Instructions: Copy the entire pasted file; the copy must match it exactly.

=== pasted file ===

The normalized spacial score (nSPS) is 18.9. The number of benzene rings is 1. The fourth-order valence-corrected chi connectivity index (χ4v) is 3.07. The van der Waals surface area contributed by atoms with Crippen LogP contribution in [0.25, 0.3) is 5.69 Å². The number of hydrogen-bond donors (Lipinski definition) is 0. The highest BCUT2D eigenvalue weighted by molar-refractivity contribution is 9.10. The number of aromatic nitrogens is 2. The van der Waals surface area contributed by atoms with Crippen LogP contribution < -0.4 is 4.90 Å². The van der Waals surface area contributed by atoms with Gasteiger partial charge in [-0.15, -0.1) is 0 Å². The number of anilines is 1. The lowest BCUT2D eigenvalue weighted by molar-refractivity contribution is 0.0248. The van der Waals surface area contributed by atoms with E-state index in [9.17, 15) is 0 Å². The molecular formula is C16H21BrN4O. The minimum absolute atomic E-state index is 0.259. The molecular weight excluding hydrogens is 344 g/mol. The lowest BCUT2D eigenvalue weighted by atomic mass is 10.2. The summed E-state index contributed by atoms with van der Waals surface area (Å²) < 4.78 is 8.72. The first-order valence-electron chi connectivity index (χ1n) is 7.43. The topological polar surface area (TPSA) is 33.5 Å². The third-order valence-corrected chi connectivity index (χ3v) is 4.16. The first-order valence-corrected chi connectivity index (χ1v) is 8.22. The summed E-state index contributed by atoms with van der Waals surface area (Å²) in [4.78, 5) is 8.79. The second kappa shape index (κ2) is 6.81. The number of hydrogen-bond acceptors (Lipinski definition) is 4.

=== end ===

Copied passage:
The normalized spacial score (nSPS) is 18.9. The number of benzene rings is 1. The fourth-order valence-corrected chi connectivity index (χ4v) is 3.07. The van der Waals surface area contributed by atoms with Crippen LogP contribution in [0.25, 0.3) is 5.69 Å². The number of hydrogen-bond donors (Lipinski definition) is 0. The highest BCUT2D eigenvalue weighted by molar-refractivity contribution is 9.10. The number of aromatic nitrogens is 2. The van der Waals surface area contributed by atoms with Crippen LogP contribution < -0.4 is 4.90 Å². The van der Waals surface area contributed by atoms with Gasteiger partial charge in [-0.15, -0.1) is 0 Å². The number of anilines is 1. The lowest BCUT2D eigenvalue weighted by molar-refractivity contribution is 0.0248. The van der Waals surface area contributed by atoms with E-state index in [9.17, 15) is 0 Å². The molecular formula is C16H21BrN4O. The minimum absolute atomic E-state index is 0.259. The molecular weight excluding hydrogens is 344 g/mol. The lowest BCUT2D eigenvalue weighted by atomic mass is 10.2. The summed E-state index contributed by atoms with van der Waals surface area (Å²) < 4.78 is 8.72. The first-order valence-electron chi connectivity index (χ1n) is 7.43. The topological polar surface area (TPSA) is 33.5 Å². The third-order valence-corrected chi connectivity index (χ3v) is 4.16. The first-order valence-corrected chi connectivity index (χ1v) is 8.22. The summed E-state index contributed by atoms with van der Waals surface area (Å²) in [4.78, 5) is 8.79. The second kappa shape index (κ2) is 6.81. The number of hydrogen-bond acceptors (Lipinski definition) is 4.